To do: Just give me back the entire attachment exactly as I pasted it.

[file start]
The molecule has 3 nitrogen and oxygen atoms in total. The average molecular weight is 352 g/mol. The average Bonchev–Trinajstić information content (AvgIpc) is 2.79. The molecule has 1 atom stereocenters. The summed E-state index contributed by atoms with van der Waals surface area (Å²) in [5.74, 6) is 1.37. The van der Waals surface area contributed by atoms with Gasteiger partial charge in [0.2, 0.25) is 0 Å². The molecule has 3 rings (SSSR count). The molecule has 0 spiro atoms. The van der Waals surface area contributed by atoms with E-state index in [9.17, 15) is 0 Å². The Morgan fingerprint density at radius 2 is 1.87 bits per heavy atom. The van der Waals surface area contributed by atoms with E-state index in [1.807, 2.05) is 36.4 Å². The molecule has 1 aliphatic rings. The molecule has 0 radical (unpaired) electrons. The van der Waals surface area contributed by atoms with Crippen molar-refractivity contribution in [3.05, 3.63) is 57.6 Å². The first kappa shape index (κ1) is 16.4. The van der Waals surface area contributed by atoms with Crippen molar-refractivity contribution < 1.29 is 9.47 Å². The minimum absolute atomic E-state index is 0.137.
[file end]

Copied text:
The molecule has 3 nitrogen and oxygen atoms in total. The average molecular weight is 352 g/mol. The average Bonchev–Trinajstić information content (AvgIpc) is 2.79. The molecule has 1 atom stereocenters. The summed E-state index contributed by atoms with van der Waals surface area (Å²) in [5.74, 6) is 1.37. The van der Waals surface area contributed by atoms with Gasteiger partial charge in [0.2, 0.25) is 0 Å². The molecule has 3 rings (SSSR count). The molecule has 0 spiro atoms. The van der Waals surface area contributed by atoms with E-state index in [9.17, 15) is 0 Å². The Morgan fingerprint density at radius 2 is 1.87 bits per heavy atom. The van der Waals surface area contributed by atoms with E-state index in [1.807, 2.05) is 36.4 Å². The molecule has 1 aliphatic rings. The molecule has 0 radical (unpaired) electrons. The van der Waals surface area contributed by atoms with Crippen molar-refractivity contribution in [3.05, 3.63) is 57.6 Å². The first kappa shape index (κ1) is 16.4. The van der Waals surface area contributed by atoms with Crippen molar-refractivity contribution < 1.29 is 9.47 Å². The minimum absolute atomic E-state index is 0.137.